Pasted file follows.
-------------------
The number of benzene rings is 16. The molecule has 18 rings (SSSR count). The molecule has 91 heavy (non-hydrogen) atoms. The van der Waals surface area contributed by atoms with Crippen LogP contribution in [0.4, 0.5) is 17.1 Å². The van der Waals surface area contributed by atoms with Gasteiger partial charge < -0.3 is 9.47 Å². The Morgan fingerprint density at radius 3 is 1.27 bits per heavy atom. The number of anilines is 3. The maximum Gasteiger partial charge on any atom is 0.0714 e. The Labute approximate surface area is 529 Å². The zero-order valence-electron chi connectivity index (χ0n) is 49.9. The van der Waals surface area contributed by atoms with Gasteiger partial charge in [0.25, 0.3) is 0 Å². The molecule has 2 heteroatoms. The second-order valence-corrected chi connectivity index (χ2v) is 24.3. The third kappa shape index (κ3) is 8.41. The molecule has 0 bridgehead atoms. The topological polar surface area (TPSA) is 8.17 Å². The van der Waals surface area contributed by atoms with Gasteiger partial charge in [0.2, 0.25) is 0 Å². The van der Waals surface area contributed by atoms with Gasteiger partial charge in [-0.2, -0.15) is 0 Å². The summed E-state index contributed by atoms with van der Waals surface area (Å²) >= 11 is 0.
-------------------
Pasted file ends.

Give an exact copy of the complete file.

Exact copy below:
The number of benzene rings is 16. The molecule has 18 rings (SSSR count). The molecule has 91 heavy (non-hydrogen) atoms. The van der Waals surface area contributed by atoms with Crippen LogP contribution in [0.4, 0.5) is 17.1 Å². The van der Waals surface area contributed by atoms with Gasteiger partial charge < -0.3 is 9.47 Å². The Morgan fingerprint density at radius 3 is 1.27 bits per heavy atom. The number of anilines is 3. The maximum Gasteiger partial charge on any atom is 0.0714 e. The Labute approximate surface area is 529 Å². The zero-order valence-electron chi connectivity index (χ0n) is 49.9. The van der Waals surface area contributed by atoms with Gasteiger partial charge in [0.25, 0.3) is 0 Å². The molecule has 2 heteroatoms. The second-order valence-corrected chi connectivity index (χ2v) is 24.3. The third kappa shape index (κ3) is 8.41. The molecule has 0 bridgehead atoms. The topological polar surface area (TPSA) is 8.17 Å². The van der Waals surface area contributed by atoms with Gasteiger partial charge in [0.2, 0.25) is 0 Å². The van der Waals surface area contributed by atoms with Gasteiger partial charge in [-0.2, -0.15) is 0 Å². The summed E-state index contributed by atoms with van der Waals surface area (Å²) >= 11 is 0.